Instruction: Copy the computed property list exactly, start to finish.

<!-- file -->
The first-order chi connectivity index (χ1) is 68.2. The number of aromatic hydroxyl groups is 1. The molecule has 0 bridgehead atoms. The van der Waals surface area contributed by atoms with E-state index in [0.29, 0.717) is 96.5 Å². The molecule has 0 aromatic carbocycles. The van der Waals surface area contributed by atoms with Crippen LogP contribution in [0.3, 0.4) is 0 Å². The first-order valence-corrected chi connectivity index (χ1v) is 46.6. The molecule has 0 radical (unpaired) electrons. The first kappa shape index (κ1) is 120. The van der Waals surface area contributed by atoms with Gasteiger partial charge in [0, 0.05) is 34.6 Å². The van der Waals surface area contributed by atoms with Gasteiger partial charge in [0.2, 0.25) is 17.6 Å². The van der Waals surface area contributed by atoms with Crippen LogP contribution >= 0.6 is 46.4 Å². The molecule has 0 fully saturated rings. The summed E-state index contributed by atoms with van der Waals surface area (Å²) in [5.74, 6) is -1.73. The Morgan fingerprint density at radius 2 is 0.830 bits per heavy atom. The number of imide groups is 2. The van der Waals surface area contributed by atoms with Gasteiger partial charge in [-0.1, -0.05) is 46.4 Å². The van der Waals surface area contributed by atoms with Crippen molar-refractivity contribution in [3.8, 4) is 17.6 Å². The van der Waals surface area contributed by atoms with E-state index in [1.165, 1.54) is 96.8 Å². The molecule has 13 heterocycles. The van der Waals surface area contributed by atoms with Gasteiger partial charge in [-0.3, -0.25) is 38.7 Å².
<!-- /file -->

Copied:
The first-order chi connectivity index (χ1) is 68.2. The number of aromatic hydroxyl groups is 1. The molecule has 0 bridgehead atoms. The van der Waals surface area contributed by atoms with E-state index in [0.29, 0.717) is 96.5 Å². The molecule has 0 aromatic carbocycles. The van der Waals surface area contributed by atoms with Crippen LogP contribution in [0.3, 0.4) is 0 Å². The first-order valence-corrected chi connectivity index (χ1v) is 46.6. The molecule has 0 radical (unpaired) electrons. The first kappa shape index (κ1) is 120. The van der Waals surface area contributed by atoms with Gasteiger partial charge in [0, 0.05) is 34.6 Å². The van der Waals surface area contributed by atoms with Gasteiger partial charge in [0.2, 0.25) is 17.6 Å². The van der Waals surface area contributed by atoms with Crippen LogP contribution >= 0.6 is 46.4 Å². The molecule has 0 fully saturated rings. The summed E-state index contributed by atoms with van der Waals surface area (Å²) in [5.74, 6) is -1.73. The Morgan fingerprint density at radius 2 is 0.830 bits per heavy atom. The number of imide groups is 2. The van der Waals surface area contributed by atoms with Gasteiger partial charge in [-0.1, -0.05) is 46.4 Å². The van der Waals surface area contributed by atoms with Crippen molar-refractivity contribution in [3.8, 4) is 17.6 Å². The van der Waals surface area contributed by atoms with E-state index in [1.165, 1.54) is 96.8 Å². The molecule has 13 heterocycles. The van der Waals surface area contributed by atoms with Gasteiger partial charge in [-0.3, -0.25) is 38.7 Å².